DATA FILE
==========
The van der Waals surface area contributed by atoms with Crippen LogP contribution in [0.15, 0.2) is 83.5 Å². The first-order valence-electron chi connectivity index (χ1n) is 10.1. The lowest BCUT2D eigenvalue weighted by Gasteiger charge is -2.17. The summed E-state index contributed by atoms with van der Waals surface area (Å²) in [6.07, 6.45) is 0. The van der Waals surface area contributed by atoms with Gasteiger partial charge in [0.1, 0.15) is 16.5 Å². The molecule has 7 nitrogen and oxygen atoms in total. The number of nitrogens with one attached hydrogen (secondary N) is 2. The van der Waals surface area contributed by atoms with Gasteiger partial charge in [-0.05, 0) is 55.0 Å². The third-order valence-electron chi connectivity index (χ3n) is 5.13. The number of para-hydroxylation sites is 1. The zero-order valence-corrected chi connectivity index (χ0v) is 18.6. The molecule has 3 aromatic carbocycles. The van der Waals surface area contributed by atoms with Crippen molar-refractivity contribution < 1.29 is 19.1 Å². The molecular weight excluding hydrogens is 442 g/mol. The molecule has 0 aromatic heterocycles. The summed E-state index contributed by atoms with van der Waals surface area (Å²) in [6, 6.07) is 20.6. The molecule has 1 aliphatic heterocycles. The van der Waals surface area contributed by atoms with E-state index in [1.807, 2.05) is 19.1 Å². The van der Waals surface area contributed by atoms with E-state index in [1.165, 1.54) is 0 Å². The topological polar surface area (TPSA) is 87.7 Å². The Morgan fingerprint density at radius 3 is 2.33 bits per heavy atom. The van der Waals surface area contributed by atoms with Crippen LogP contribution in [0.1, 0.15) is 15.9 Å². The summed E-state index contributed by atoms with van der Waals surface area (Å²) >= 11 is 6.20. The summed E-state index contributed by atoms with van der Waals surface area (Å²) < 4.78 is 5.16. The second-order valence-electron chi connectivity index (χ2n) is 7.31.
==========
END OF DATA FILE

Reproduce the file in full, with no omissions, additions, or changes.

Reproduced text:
The van der Waals surface area contributed by atoms with Crippen LogP contribution in [0.15, 0.2) is 83.5 Å². The first-order valence-electron chi connectivity index (χ1n) is 10.1. The lowest BCUT2D eigenvalue weighted by Gasteiger charge is -2.17. The summed E-state index contributed by atoms with van der Waals surface area (Å²) in [6.07, 6.45) is 0. The van der Waals surface area contributed by atoms with Gasteiger partial charge in [0.1, 0.15) is 16.5 Å². The molecule has 7 nitrogen and oxygen atoms in total. The number of nitrogens with one attached hydrogen (secondary N) is 2. The van der Waals surface area contributed by atoms with Gasteiger partial charge in [-0.05, 0) is 55.0 Å². The third-order valence-electron chi connectivity index (χ3n) is 5.13. The number of para-hydroxylation sites is 1. The zero-order valence-corrected chi connectivity index (χ0v) is 18.6. The molecule has 3 aromatic carbocycles. The van der Waals surface area contributed by atoms with Crippen molar-refractivity contribution < 1.29 is 19.1 Å². The molecular weight excluding hydrogens is 442 g/mol. The molecule has 0 aromatic heterocycles. The summed E-state index contributed by atoms with van der Waals surface area (Å²) in [6, 6.07) is 20.6. The molecule has 1 aliphatic heterocycles. The van der Waals surface area contributed by atoms with E-state index in [1.807, 2.05) is 19.1 Å². The van der Waals surface area contributed by atoms with E-state index in [1.165, 1.54) is 0 Å². The topological polar surface area (TPSA) is 87.7 Å². The Morgan fingerprint density at radius 3 is 2.33 bits per heavy atom. The van der Waals surface area contributed by atoms with Crippen LogP contribution in [0.1, 0.15) is 15.9 Å². The summed E-state index contributed by atoms with van der Waals surface area (Å²) >= 11 is 6.20. The summed E-state index contributed by atoms with van der Waals surface area (Å²) < 4.78 is 5.16. The second-order valence-electron chi connectivity index (χ2n) is 7.31.